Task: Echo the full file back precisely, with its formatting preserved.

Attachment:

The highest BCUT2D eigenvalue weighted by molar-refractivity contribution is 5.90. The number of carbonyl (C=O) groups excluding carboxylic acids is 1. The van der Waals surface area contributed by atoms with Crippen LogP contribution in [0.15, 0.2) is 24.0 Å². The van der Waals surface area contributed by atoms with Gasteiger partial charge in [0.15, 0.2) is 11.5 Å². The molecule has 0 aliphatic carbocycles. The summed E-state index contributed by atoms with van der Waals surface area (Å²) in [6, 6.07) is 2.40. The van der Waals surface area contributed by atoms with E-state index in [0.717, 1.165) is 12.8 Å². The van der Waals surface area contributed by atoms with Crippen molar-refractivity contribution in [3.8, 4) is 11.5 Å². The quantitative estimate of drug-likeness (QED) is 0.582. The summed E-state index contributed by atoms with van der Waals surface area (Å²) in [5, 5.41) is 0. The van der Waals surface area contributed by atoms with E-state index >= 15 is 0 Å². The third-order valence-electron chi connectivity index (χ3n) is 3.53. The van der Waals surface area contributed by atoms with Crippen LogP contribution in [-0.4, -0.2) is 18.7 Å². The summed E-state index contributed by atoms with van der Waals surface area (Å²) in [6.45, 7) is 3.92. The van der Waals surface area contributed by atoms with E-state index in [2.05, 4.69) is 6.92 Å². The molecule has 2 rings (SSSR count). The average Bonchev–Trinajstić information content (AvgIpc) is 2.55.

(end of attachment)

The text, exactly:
The highest BCUT2D eigenvalue weighted by molar-refractivity contribution is 5.90. The number of carbonyl (C=O) groups excluding carboxylic acids is 1. The van der Waals surface area contributed by atoms with Crippen LogP contribution in [0.15, 0.2) is 24.0 Å². The van der Waals surface area contributed by atoms with Gasteiger partial charge in [0.15, 0.2) is 11.5 Å². The molecule has 0 aliphatic carbocycles. The summed E-state index contributed by atoms with van der Waals surface area (Å²) in [6, 6.07) is 2.40. The van der Waals surface area contributed by atoms with E-state index in [0.717, 1.165) is 12.8 Å². The van der Waals surface area contributed by atoms with Crippen molar-refractivity contribution in [3.8, 4) is 11.5 Å². The quantitative estimate of drug-likeness (QED) is 0.582. The summed E-state index contributed by atoms with van der Waals surface area (Å²) in [5, 5.41) is 0. The van der Waals surface area contributed by atoms with E-state index >= 15 is 0 Å². The third-order valence-electron chi connectivity index (χ3n) is 3.53. The van der Waals surface area contributed by atoms with Crippen LogP contribution in [-0.4, -0.2) is 18.7 Å². The summed E-state index contributed by atoms with van der Waals surface area (Å²) in [6.45, 7) is 3.92. The van der Waals surface area contributed by atoms with E-state index in [2.05, 4.69) is 6.92 Å². The molecule has 2 rings (SSSR count). The average Bonchev–Trinajstić information content (AvgIpc) is 2.55.